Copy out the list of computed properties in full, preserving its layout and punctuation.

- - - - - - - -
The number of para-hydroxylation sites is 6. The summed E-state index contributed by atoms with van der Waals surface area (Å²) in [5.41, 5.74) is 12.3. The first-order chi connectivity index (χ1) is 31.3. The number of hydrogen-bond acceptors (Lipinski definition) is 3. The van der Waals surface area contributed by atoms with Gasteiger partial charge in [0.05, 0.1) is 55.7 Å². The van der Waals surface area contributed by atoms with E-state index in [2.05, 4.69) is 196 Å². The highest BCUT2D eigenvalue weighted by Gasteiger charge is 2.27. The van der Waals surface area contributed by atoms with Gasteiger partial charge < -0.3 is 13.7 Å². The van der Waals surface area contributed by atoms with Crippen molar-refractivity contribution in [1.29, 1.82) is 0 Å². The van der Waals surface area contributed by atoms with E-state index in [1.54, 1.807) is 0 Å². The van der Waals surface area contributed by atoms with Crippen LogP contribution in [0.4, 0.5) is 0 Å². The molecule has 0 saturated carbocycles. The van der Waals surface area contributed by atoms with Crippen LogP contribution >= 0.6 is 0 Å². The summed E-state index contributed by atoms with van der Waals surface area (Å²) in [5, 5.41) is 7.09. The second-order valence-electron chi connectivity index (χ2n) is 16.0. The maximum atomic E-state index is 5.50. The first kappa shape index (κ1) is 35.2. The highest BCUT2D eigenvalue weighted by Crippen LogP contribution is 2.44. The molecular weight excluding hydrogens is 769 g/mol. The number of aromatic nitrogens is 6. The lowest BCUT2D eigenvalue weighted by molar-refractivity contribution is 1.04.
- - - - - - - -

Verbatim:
The number of para-hydroxylation sites is 6. The summed E-state index contributed by atoms with van der Waals surface area (Å²) in [5.41, 5.74) is 12.3. The first-order chi connectivity index (χ1) is 31.3. The number of hydrogen-bond acceptors (Lipinski definition) is 3. The van der Waals surface area contributed by atoms with Gasteiger partial charge in [0.05, 0.1) is 55.7 Å². The van der Waals surface area contributed by atoms with E-state index in [2.05, 4.69) is 196 Å². The highest BCUT2D eigenvalue weighted by Gasteiger charge is 2.27. The van der Waals surface area contributed by atoms with Gasteiger partial charge < -0.3 is 13.7 Å². The van der Waals surface area contributed by atoms with Crippen molar-refractivity contribution in [1.29, 1.82) is 0 Å². The van der Waals surface area contributed by atoms with E-state index in [1.54, 1.807) is 0 Å². The van der Waals surface area contributed by atoms with Crippen LogP contribution in [0.4, 0.5) is 0 Å². The molecule has 0 saturated carbocycles. The van der Waals surface area contributed by atoms with Crippen LogP contribution >= 0.6 is 0 Å². The summed E-state index contributed by atoms with van der Waals surface area (Å²) in [5, 5.41) is 7.09. The second-order valence-electron chi connectivity index (χ2n) is 16.0. The maximum atomic E-state index is 5.50. The first kappa shape index (κ1) is 35.2. The highest BCUT2D eigenvalue weighted by Crippen LogP contribution is 2.44. The molecular weight excluding hydrogens is 769 g/mol. The number of aromatic nitrogens is 6. The lowest BCUT2D eigenvalue weighted by molar-refractivity contribution is 1.04.